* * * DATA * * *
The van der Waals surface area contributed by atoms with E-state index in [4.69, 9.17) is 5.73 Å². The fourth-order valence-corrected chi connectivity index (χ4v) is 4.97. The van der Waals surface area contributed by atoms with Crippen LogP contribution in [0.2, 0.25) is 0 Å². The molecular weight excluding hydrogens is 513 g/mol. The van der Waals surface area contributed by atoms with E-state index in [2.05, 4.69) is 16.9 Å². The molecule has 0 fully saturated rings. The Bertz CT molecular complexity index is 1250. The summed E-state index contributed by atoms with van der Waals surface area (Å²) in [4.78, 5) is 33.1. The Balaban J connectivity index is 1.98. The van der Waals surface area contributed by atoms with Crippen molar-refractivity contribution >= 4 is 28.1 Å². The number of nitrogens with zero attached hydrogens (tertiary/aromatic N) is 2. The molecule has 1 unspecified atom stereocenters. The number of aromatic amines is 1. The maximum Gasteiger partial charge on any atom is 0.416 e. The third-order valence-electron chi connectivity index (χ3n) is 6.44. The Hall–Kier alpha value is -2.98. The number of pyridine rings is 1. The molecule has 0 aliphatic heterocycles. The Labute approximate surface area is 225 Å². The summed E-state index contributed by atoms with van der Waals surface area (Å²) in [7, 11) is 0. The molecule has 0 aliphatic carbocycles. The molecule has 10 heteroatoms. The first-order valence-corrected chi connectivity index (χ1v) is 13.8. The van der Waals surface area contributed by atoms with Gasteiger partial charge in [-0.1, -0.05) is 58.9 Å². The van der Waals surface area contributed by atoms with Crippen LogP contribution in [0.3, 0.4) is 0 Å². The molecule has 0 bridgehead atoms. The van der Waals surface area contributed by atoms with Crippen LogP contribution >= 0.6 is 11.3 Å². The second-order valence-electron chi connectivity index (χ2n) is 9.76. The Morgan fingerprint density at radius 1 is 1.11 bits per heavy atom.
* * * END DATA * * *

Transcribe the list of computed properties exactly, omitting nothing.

The van der Waals surface area contributed by atoms with E-state index in [4.69, 9.17) is 5.73 Å². The fourth-order valence-corrected chi connectivity index (χ4v) is 4.97. The van der Waals surface area contributed by atoms with Crippen LogP contribution in [0.2, 0.25) is 0 Å². The molecular weight excluding hydrogens is 513 g/mol. The van der Waals surface area contributed by atoms with E-state index in [2.05, 4.69) is 16.9 Å². The molecule has 0 fully saturated rings. The Bertz CT molecular complexity index is 1250. The summed E-state index contributed by atoms with van der Waals surface area (Å²) in [4.78, 5) is 33.1. The Balaban J connectivity index is 1.98. The van der Waals surface area contributed by atoms with Crippen molar-refractivity contribution >= 4 is 28.1 Å². The number of nitrogens with zero attached hydrogens (tertiary/aromatic N) is 2. The molecule has 1 unspecified atom stereocenters. The number of aromatic amines is 1. The maximum Gasteiger partial charge on any atom is 0.416 e. The third-order valence-electron chi connectivity index (χ3n) is 6.44. The Hall–Kier alpha value is -2.98. The number of pyridine rings is 1. The molecule has 0 aliphatic heterocycles. The Labute approximate surface area is 225 Å². The summed E-state index contributed by atoms with van der Waals surface area (Å²) in [7, 11) is 0. The molecule has 0 aliphatic carbocycles. The molecule has 10 heteroatoms. The first-order valence-corrected chi connectivity index (χ1v) is 13.8. The van der Waals surface area contributed by atoms with Gasteiger partial charge in [-0.1, -0.05) is 58.9 Å². The van der Waals surface area contributed by atoms with Crippen LogP contribution in [0.3, 0.4) is 0 Å². The molecule has 0 bridgehead atoms. The van der Waals surface area contributed by atoms with Crippen LogP contribution >= 0.6 is 11.3 Å². The second-order valence-electron chi connectivity index (χ2n) is 9.76. The Morgan fingerprint density at radius 1 is 1.11 bits per heavy atom.